From VOA Learning English, this is the Health & Lifestyle report.
There is a popular saying in the English language: “Sticks and stones may break my bones, but names will never hurt me.”
Well, that is not true.
Unkind words, name-calling or even the so-called “the silent treatment” can hurt children as much as being physically hit, sometimes even more so.
A recent study of middle school children showed that verbal abuse by other children can harm development in the brain. The study was a project of researchers at Harvard Medical School in Massachusetts.
Researcher Martin Teicher and his team studied young adults, ages 18 to 25. These young men and women had no experience with domestic violence, sexual abuse or physical abuse by their parents.
The researchers asked the young people to rate their childhood exposure to verbal abuse from both parents and other children. Then the researchers performed imaging tests on the brains of the subjects.
The images showed that the individuals who reported suffering verbal abuse from their peers in middle school had underdeveloped connections between the left and right side of the brain.
The two sides of the brain are connected by a large bundle of connecting fibers called the corpus callosum. This was the area that was underdeveloped.
The middle school years are a time when these brain connections are developing. So, unkind, hurtful comments from children or adults during this period had the greatest effect.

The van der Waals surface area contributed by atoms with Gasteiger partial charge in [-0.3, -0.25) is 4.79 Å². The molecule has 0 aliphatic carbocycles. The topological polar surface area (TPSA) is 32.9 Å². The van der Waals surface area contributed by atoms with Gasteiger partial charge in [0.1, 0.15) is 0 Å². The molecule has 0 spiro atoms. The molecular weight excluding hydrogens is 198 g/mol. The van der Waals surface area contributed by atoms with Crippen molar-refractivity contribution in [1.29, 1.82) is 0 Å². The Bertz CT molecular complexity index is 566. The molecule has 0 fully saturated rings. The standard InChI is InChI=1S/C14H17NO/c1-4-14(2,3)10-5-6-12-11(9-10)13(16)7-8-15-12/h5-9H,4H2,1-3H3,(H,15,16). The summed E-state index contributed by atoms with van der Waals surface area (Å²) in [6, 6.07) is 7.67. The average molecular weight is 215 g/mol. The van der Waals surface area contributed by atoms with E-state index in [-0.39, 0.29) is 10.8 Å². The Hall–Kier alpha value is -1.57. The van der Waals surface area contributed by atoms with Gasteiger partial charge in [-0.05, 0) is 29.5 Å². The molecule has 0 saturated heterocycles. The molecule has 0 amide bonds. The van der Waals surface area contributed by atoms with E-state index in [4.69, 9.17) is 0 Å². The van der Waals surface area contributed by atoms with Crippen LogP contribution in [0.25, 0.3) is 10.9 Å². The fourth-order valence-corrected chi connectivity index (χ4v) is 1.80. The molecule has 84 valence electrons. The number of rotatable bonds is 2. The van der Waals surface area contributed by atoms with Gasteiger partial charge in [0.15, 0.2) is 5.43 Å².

The researchers tested the mental and emotional condition of all the young people in the study. The tests showed that this same group of individuals had higher levels of fear, depression, anger and drug abuse than others in the study.
The researchers published their findings online on the American Journal of Psychiatry’s website.
We cannot control what other people say to our children. But we can prepare them. A website called CreativeWithKids.com suggests 64 things that all children need to hear.
Here, are our top 20.
- I am curious what you think.
- You are creative.
- I believe in you.
- You can ask for help.
- You make me smile
- I have faith in you.
- You are imperfect. So am I.
- You are a good friend.
- I will do my best to keep you safe.
- Trust your instincts.
- My world is better with you in it.
- I love you.
- It’s fun to do things with you.
- You are valuable.
- Your choices matter.
- You can change your mind.
- You make a difference.
- I’m ready to listen.
- You can learn from your mistakes.
- I’m proud of you.
Share one or more of these statements with a child in your life. Actually, maybe we all need to hear some of these statements.
Choose another and say it to an adult you care about.
I’m Anna Matteo.
Anna Matteo wrote this for VOA Learning English. George Grow was the editor.
Words in This Story
peer – n. a person who belongs to the same age group or social group as someone else
curious – adj. having a desire to learn or know more about something or someone
creative – adj. having or showing an ability to make new things or think of new ideas
faith – n. strong belief or trust in someone or something
instinct – n. something you know without learning it or thinking about it : a natural ability
valuable – adj. very useful or helpful
proud – adj. having a feeling of pleasure or satisfaction especially with a person's own achievements or with someone else's achievements